“PINK-EYE”. Six months ago, the word elicited feelings of disgust, pity and judgement. When a friend or acquaintance mentioned that they were recovering from pink-eye, my face would unconsciously form into a disdained frown and my body would automatically recoil. People who got pink-eye always confused me. To me, people who obtained the disease were always categorized as the minority (or majority, but we won’t get into that) of individuals who didn’t wash their hands, who picked their nose, or who scratched their wedgies. I was a staunch supporter of this point of view until I, an avid hand washer myself, woke up one morning with the dreaded pink-meanies.
At first, I was in denial of my condition. I convinced myself the culprit of my eye irritation was anything but conjunctivitis. When friends, family and heaven forbid, strangers – which, by the way, not your place – asked if I was burdened with the pink-monster, I would sharply retort that I had slept in my contacts, or that I had scratched my cornea, or that I was just exhausted and having a rough day, okay? But as the days past and my red, swollen and tender eye persisted, I was forced to accept that perhaps I had somehow pissed off Fortune and as a consequence she had rewarded me with the public shame of pink-eye. Walking down the street, I could feel strangers’ judging eyes following me, accusing me of contaminating everyone by daring to venture out of isolation. I had become the rabble, one of the lepers I had cruelly judged.
As if accepting defeat, I dragged myself to my local drugstore. As I approached the pharmacist’s counter, I neglected to remove my sunglasses as I looked up from under my hood and mumbled that I needed an antidote for pink-eye, to which the pharmacist loudly replied that the remedy was sold over the counter and thus I would have to retrieve it and pay for it at the front till of the drugstore. Mortification began to sink in. A major factor in taking this step of acceptance was that I thought I would be dealing with a trained professional, one whose education made him impartial and people’s illness textbook. Furthermore, the embarrassment from picking up a prescription from the pharmacist is limited by the assumption that they have filled prescriptions more humiliating than my own. That thought was a security blanket for me. And with his instructions to pay at the till, he had ripped the security blanket from my grip.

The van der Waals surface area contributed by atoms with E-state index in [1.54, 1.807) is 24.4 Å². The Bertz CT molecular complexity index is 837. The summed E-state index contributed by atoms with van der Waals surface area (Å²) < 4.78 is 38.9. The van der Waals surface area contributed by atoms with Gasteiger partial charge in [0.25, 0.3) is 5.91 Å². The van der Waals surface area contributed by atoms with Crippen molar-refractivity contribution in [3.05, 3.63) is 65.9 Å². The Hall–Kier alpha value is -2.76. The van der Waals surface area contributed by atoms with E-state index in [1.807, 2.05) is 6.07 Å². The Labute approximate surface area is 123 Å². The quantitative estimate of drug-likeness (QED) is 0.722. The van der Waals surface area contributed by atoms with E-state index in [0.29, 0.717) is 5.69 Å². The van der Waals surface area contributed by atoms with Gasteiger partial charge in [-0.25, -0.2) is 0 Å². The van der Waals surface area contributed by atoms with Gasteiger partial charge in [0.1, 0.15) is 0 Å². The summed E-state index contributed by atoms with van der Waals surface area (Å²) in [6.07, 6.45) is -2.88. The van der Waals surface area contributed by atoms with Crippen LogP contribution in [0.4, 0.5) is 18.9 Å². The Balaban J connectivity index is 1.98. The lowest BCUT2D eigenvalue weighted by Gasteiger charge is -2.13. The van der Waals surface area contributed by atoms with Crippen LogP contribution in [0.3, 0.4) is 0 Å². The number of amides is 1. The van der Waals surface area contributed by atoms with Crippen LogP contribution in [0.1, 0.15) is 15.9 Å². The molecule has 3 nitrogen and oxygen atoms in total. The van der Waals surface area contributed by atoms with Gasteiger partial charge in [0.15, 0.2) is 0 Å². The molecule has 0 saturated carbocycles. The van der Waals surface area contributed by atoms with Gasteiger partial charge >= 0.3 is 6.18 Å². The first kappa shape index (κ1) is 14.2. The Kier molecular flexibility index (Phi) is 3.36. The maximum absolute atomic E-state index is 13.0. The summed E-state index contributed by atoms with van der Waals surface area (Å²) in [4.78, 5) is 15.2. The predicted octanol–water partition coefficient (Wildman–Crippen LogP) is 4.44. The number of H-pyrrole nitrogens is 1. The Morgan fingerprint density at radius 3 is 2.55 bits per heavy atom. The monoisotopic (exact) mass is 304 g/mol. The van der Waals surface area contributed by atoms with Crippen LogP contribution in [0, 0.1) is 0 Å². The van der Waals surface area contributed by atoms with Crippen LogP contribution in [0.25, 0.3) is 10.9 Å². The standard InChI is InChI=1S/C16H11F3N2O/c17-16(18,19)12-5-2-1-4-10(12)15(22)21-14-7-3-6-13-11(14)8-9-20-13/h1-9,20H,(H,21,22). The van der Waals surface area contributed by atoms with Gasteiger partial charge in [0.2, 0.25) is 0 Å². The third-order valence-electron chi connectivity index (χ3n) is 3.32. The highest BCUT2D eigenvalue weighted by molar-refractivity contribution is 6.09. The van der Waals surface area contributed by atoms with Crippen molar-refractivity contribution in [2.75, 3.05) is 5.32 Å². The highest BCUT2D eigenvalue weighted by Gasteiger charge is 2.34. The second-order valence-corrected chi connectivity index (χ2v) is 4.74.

I dragged my feet to correct aisle and scanned the rows of remedies. My eyes searched the numerous similar boxes, all promising to cure some ailment that I could not pronounce, until my eyes stopped upon a large and obnoxious hot pink box. As if its bright coloring was not enough, the box had stamped across it, in all capital letters: PINK EYE. I searched my memory for a time when I had wronged someone so cruelly to motivate Fortune to warrant this kind of retribution. Was this packaging necessary? Why didn’t the pink-eye box look like all the others? Wasn’t there a more discreet way of handling the situation so as to not disgust the cashier when I got to the till? He looked unimpressed as he gingerly handled the box, so as to not come into contact with my pink-devil germs. His accusatory look suggested he was thinking something along the lines of “Really, you couldn’t have had a friend come and pick this up for you? Now I’m probably going to get your nasty eye disease.”
As if being a ‘social leper’ hadn’t been enough, I had now become a ‘perceived friendless social leper’.
The eye drops worked and my pink-eye vanished, but my memories of the social stigma of having pink-eye remained. Those humiliating few days are accompanied with the shame I feel about my judgmental point of view that preceded them. Yes, I recognize that out of the thousands of diseases I could have been afflicted with pink-eye is perhaps the least serious. Yes, I realize that there are people who are really suffering with ailments that do not have a cure. Yes, I acknowledge that perhaps this piece can be viewed as an over-dramatized account. But my experience with pink-eye can be extended to the stigma that surrounds all illness, and can serve as a reminder that we should not be so quick to place judgement on situations we are not familiar with.
By Breanne Steinke